Three artists on how COVID-19 impacted their practices
By Kelsey Adams
As Ontario slowly and cautiously opens back up again following the first wave of the COVID-19 pandemic, the art world is left in limbo.
Galleries have been closed since mid-March, funders are scrambling to get financial assistance to artists across the province, and plans for many major art events are up in the air.
Not considered an essential service, and faced with massive economic disruption, the art industry, and by relation, artists have acclimated to a “new normal.”
This “new normal” involves online virtual gallery tours, working from home, instead of in shared studio spaces, and no exhibition openings. Essentially, the tangible sense of community that binds artists together is on hiatus for the time being.
That doesn’t mean that artists and patrons of the arts have stopped supporting each other, just that the methods are now predominantly online. The ubiquity of Instagram as a means for artists to share their work is not new, but a recent rise in online print sales and community initiatives like Canadian Art in Isolation (that connects artists with seniors living in long-term care facilities) are its new iteration.
Still, the day-to-day practices of many artists look very different than they did pre-COVID.
For Toronto artist Destiny Grimm that has meant moving away from her typical large-scale oil paintings to tiny, colourful figurative sculptures. “Because I’m confined to being home I’m just choosing activities that are better suited to that space, so I’ve been making pottery. With oil painting, it’s messy and with the way my process works, I need a lot of space and it takes a long time to dry.”
In her first month of quarantine she made around 50 small sculptures. Some were previous drawings of characters that she brought into three dimensions, some were abstract shapes and forms, some were figures bending over backwards. “The building of the objects feels like using a different compartment of my brain [compared to painting].”
Until she can get back to the studio, Destiny now finds herself working out of her mother’s home, and satisfying her urge to paint by underglazing her greenware (ceramics that haven’t been fired in a kiln).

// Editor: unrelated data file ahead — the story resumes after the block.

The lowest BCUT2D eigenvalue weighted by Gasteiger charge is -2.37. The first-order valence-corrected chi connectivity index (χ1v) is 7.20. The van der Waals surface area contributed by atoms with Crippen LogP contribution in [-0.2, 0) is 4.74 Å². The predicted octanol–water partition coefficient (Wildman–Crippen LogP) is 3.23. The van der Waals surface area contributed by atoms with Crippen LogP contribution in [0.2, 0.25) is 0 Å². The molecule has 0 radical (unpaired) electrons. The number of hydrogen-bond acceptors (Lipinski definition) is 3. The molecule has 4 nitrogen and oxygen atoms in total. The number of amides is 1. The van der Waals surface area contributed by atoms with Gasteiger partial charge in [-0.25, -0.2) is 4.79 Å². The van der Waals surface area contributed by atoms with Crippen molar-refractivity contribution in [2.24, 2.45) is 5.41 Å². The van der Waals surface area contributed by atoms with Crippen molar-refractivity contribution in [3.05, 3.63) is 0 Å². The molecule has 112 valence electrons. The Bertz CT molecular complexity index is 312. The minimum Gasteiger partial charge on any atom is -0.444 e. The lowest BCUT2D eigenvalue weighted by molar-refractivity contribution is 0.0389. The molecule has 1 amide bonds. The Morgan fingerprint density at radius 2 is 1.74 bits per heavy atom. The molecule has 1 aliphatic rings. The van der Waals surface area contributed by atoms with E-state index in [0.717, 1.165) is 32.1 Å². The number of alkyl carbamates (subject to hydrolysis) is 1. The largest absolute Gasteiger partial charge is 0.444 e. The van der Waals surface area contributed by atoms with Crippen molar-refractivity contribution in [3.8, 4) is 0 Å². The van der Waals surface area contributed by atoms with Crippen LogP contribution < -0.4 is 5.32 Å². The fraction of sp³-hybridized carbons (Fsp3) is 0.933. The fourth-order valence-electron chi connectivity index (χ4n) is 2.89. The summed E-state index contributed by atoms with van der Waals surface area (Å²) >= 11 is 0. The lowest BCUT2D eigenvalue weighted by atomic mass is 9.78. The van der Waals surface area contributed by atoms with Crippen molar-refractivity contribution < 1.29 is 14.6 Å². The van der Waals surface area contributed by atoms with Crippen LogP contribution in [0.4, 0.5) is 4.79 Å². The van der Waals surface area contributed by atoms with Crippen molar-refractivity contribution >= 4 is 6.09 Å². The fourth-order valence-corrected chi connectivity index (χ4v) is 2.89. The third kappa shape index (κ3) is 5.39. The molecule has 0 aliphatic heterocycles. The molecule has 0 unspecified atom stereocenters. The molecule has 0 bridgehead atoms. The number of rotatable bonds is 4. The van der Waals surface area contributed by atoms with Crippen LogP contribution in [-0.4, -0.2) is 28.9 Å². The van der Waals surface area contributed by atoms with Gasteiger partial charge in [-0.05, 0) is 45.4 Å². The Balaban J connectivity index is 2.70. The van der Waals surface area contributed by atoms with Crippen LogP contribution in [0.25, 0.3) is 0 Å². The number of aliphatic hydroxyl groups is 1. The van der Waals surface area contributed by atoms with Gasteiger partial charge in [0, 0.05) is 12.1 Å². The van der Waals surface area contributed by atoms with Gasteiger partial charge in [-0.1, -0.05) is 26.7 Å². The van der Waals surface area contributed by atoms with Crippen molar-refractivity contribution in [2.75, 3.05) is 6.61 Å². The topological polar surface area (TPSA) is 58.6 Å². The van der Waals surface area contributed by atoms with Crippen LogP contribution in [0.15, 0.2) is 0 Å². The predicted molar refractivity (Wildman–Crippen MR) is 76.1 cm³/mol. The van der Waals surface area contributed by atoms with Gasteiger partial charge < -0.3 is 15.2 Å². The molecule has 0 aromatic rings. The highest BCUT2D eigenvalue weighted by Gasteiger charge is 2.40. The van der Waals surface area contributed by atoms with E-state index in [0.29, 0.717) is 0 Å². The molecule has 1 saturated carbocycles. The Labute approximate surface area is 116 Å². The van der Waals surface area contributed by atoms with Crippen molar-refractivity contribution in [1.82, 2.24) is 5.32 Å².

London artist Michael Graham Thompson, also an oil painter, found himself creating delicate drawings instead of paintings on wood panel, when his studio moved to his parent’s dining room table. He had a private studio space, but as measures to prevent the spread of the virus were intensified, his visits to the studio felt less necessary. He brought supplies home and “ended up making things that were more conducive to the residential studio, like working with watercolour and pencil crayon.”
He unfortunately lost his studio space because the strain of COVID was too much on his landlord’s business. Like many emerging artists, Thompson worked a part-time job in the restaurant industry and the Canadian Emergency Relief Benefit is helping subsidize his lost income. But, he’ll have to find a new studio when the dust settles.
One benefit of this period of isolation is that it brings remote art communities closer together. “Obviously, before all of this, social media could connect people from wherever. But, I think now people have taken to looking at the art world as a whole; and appreciating people, regardless of what school they went to, where they live, who they know.”
Hamilton artist Gabriel Baribeau echoes a similar sentiment, saying, “Our friend down the road or our friend in the studio is just as close now as our friend in New York City.”
Baribeau started a new series of paintings reflective of living through a pandemic. It’s different from what he normally creates but he felt compelled to document this moment.
Baribeau made the switch from working in studio to working out of his home before the pandemic hit. His practice has always involved building cooperative artist studios and art collectives, and the last studio that he founded with friends folded in January.
“I just always work with lots of other artists around and within an embodied community of people. That’s obviously gone. I can’t take for granted anymore that the physicality of my art will be experienced, or my art in general will be experienced.”
He was working on a collection of oil paintings for three years that he only shared with his immediate community. He was anticipating a solo show opening the week lockdown kicked into high gear, and now none of the works have been viewed publicly. “The opening that I was waiting three years for just got kiboshed and it was brutal.”
Luckily, his community hasn’t dissipated, it will just have to be interconnected virtually for the time being.